If you are currently attempting to successfully breastfeed a newborn (or about to give birth and are planning to breastfeed) I bet you already know about the advice to feed your baby often, as much as 8-12 times per day. Don’t know if you’ve done the math on that one yet, but it’s not hard to figure out that if your baby eats the recommended eight times, you’ll be feeding him about every three hours. And if she eats the potential twelve times, you’ll be feeding her about every two hours. And so on.
Simple, right? But what do you do if your sleepy newborn, unlike the baby on the advice websites or in the breastfeeding books, does not wake every two to three hours to breastfeed? What, if like so many sleepy newborns I’ve met, your baby seems to want to sleep for three and half or four or even five straight hours, especially during the first two weeks of life or after being outdoors for just a few minutes? How will you fit in the advised number of feedings if your baby seems to want to sleep longer?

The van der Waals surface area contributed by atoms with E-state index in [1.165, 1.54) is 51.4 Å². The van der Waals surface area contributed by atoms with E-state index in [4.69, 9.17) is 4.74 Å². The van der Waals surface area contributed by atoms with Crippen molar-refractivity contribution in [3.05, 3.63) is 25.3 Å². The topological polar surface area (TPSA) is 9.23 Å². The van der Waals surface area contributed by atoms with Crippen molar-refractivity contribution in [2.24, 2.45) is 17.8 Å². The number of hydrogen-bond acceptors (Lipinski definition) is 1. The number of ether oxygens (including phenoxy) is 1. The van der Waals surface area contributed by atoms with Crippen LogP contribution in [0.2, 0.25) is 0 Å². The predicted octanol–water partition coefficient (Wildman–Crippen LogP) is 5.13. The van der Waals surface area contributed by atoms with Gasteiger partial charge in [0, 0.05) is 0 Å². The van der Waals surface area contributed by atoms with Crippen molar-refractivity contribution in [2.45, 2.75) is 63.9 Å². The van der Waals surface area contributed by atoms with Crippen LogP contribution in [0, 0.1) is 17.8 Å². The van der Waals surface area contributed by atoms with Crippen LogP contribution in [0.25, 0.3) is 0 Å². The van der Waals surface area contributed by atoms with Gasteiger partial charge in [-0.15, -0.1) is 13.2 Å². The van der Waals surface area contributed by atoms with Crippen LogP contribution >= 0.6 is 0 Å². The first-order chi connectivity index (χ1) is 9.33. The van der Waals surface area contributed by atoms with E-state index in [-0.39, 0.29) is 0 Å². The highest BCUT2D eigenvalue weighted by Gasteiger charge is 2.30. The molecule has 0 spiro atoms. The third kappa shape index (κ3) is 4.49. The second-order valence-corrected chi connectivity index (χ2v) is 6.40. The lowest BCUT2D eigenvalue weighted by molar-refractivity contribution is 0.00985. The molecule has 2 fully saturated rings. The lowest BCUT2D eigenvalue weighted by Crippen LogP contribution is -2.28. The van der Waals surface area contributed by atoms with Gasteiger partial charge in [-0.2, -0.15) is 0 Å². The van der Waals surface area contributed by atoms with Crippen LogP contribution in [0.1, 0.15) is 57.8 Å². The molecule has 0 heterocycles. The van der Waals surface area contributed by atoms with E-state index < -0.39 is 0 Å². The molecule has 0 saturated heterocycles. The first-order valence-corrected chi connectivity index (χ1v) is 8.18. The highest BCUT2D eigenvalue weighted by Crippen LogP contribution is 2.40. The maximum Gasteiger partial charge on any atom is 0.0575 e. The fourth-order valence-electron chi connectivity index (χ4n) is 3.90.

Don’t panic. It’s simple. In order to feed your newborn the prescribed (and important) number of 8-12 times you might actually need to wake him or her up to breastfeed.
That’s right. I suggested waking a sleeping baby.
At least in the first few weeks after birth. And until you are sure your milk has begun to flow abundantly and your baby’s weight rises back up to birth weight or beyond. Contrary to some “old wives tale” advice, you do sometimes meed to wake a sleeping baby for the important task of breastfeeding.
So go right ahead and wake your newborn when he/she goes past the 2.5 or 3 hour mark. Especially if it’s during the day. Or at night if your pediatrician suggested it, your baby is under 6 pounds, or there is any concern about jaundice or low weight gain.
Coming next: Baby Basics Bootcamp
Elaine Petrowski is a certified postpartum doula (DONA) with more than a dozen years of experience. As a postpartum doula, my mission is to help new parents to quickly gain confidence in their parenting skills. Contact Elaine at www.tendertimesdoula.com, 973-291-8200.
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